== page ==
Mechanism for Coping with Ribosomes Stalled on mRNAs with Premature Stop Codons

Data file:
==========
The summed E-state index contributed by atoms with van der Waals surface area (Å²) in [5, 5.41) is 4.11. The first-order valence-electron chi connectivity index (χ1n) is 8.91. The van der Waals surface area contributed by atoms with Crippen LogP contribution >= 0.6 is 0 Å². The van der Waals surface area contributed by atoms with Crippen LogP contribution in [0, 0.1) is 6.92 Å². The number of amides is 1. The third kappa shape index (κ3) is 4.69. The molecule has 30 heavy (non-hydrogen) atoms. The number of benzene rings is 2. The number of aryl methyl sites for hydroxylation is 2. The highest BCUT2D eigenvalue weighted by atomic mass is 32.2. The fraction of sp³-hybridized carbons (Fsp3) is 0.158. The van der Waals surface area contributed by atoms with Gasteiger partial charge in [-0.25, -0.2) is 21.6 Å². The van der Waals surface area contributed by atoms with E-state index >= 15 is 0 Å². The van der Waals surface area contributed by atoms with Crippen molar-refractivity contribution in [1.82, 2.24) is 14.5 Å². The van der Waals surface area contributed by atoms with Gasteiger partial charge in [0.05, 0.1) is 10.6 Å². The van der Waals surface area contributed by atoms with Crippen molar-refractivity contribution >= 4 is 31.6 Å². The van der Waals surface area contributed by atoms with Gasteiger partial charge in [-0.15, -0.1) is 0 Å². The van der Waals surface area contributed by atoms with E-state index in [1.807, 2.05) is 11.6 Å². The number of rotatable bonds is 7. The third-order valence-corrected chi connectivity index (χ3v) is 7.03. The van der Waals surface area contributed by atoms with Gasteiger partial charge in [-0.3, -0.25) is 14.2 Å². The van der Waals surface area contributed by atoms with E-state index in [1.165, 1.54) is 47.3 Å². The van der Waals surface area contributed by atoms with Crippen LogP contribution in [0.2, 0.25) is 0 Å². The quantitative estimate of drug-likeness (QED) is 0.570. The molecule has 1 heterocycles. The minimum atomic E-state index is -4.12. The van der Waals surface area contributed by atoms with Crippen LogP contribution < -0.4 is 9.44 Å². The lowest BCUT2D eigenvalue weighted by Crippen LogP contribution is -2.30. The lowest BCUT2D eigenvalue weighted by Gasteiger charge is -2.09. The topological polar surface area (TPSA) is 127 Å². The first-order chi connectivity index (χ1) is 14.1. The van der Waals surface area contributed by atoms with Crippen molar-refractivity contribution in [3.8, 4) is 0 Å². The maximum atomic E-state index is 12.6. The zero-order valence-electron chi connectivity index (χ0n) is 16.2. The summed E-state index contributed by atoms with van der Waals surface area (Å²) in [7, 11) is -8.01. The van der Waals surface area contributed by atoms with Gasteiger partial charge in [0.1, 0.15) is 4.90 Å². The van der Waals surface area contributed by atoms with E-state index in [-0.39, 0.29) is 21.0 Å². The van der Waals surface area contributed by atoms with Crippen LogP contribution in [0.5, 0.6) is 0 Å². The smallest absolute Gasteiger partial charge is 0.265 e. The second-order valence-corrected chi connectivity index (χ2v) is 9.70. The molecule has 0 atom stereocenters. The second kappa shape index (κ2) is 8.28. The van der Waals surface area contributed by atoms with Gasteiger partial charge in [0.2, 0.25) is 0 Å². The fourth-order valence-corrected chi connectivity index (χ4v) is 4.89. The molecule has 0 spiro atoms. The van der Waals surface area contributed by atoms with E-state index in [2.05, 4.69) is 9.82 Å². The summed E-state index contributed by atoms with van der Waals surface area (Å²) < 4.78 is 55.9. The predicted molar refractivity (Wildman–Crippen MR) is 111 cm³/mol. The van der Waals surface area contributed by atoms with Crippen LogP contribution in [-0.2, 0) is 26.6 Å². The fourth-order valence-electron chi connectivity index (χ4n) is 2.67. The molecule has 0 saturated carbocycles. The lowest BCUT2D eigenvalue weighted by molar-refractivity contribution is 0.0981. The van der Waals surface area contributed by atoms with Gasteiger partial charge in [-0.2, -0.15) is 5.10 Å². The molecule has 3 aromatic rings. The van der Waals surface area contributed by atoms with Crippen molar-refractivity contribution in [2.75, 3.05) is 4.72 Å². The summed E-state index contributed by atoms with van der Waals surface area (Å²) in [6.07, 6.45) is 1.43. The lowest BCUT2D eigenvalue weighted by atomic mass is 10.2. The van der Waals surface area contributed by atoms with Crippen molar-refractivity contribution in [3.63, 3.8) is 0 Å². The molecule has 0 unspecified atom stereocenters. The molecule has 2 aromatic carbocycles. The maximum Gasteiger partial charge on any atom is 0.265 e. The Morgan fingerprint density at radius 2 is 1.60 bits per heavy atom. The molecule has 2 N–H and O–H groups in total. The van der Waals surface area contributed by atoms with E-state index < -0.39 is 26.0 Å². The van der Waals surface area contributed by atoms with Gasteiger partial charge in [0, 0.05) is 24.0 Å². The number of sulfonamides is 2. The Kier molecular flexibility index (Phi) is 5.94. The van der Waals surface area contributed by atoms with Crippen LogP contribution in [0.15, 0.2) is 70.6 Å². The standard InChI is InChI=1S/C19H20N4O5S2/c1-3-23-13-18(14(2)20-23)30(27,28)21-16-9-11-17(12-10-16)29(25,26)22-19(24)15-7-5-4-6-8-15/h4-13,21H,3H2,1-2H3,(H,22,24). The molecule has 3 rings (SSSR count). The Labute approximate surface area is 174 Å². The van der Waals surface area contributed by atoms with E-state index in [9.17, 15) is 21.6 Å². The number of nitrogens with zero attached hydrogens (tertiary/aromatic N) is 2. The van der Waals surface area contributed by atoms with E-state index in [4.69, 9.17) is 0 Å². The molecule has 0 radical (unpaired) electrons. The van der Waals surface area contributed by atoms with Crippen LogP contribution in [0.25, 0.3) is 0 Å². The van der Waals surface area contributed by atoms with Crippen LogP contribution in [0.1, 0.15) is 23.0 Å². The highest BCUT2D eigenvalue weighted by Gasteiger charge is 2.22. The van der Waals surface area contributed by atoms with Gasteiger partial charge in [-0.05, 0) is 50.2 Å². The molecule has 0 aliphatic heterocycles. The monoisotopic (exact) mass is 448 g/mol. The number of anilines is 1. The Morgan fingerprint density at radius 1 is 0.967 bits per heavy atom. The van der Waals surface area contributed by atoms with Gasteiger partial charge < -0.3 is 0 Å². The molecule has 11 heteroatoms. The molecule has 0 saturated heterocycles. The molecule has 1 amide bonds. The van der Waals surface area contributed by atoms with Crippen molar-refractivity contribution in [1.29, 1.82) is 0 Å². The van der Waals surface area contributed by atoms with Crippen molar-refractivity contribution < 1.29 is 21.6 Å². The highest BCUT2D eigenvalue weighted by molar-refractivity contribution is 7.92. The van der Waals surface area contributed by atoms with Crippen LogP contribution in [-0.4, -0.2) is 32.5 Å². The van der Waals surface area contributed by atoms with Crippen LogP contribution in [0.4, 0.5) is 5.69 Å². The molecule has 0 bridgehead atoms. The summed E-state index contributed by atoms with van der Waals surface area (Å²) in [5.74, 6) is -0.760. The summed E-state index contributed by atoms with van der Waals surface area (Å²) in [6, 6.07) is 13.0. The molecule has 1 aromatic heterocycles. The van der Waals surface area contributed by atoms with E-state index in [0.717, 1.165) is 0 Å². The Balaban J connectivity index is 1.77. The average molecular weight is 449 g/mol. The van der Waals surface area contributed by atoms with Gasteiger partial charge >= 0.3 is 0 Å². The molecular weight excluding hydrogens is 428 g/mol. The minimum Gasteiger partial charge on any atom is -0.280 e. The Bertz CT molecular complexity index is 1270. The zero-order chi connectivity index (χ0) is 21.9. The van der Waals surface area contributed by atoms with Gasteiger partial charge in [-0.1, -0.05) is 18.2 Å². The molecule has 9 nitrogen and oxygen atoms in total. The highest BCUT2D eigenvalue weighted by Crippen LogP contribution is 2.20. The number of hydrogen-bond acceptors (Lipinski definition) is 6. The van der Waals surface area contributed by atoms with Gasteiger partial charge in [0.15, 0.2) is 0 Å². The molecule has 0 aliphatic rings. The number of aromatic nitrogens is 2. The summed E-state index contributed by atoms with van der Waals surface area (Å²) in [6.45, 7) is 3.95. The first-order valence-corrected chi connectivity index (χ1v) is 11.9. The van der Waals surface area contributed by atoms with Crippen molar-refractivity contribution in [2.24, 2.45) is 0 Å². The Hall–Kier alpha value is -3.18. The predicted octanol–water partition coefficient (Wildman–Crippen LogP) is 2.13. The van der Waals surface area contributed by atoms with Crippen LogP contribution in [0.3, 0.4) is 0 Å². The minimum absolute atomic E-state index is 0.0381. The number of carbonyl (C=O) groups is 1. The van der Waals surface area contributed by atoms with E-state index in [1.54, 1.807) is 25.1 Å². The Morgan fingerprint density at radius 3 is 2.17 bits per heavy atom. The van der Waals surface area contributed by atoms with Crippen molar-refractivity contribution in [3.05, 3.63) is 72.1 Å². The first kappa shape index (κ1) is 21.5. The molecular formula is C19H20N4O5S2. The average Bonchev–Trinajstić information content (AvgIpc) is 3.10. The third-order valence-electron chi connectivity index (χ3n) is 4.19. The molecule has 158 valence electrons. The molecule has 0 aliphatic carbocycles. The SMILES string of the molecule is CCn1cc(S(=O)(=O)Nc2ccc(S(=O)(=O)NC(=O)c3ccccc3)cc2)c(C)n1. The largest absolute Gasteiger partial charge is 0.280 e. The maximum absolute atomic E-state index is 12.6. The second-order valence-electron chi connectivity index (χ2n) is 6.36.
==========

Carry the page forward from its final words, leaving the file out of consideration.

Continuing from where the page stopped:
New research from the Case Western Reserve University School of Medicine describes a mechanism by which an essential quality control system in cells identifies and destroys faulty genetic material. The findings were published online on December 23, 2016 in Nature Communications. The open-access article is titled ATP Hydrolysis by UPF1 Is Required for Efficient Translation Termination at Premature Stop Codons.” Kristian Baker Ph.D., Associate Professor in the Center for RNA Molecular Biology at Case Western Reserve University School of Medicine, led the study that provided evidence for direct communication between the cell's protein synthesis machinery - the ribosome - and the protein complex that recognizes and destroys defective genetic intermediates called messenger RNAs (mRNAs). "We aimed to understand how cells are able to recognize mRNA that is defective and distinguish it from normal mRNA. For most cells, this process is critical for survival, but we didn't yet understand how it works, especially when the difference between the two is very subtle," said Dr. Baker. "Our findings clearly show that surveillance machinery involved in identifying faulty mRNA functionally interacts with the ribosome, the apparatus responsible for synthesizing proteins in the cell. It is now clear that these two elements communicate and work closely together to recognize and eliminate aberrant mRNA from the cell." Cells convert sections of DNA encoding genes into mRNA that serves as a blueprint for the synthesis of a protein.
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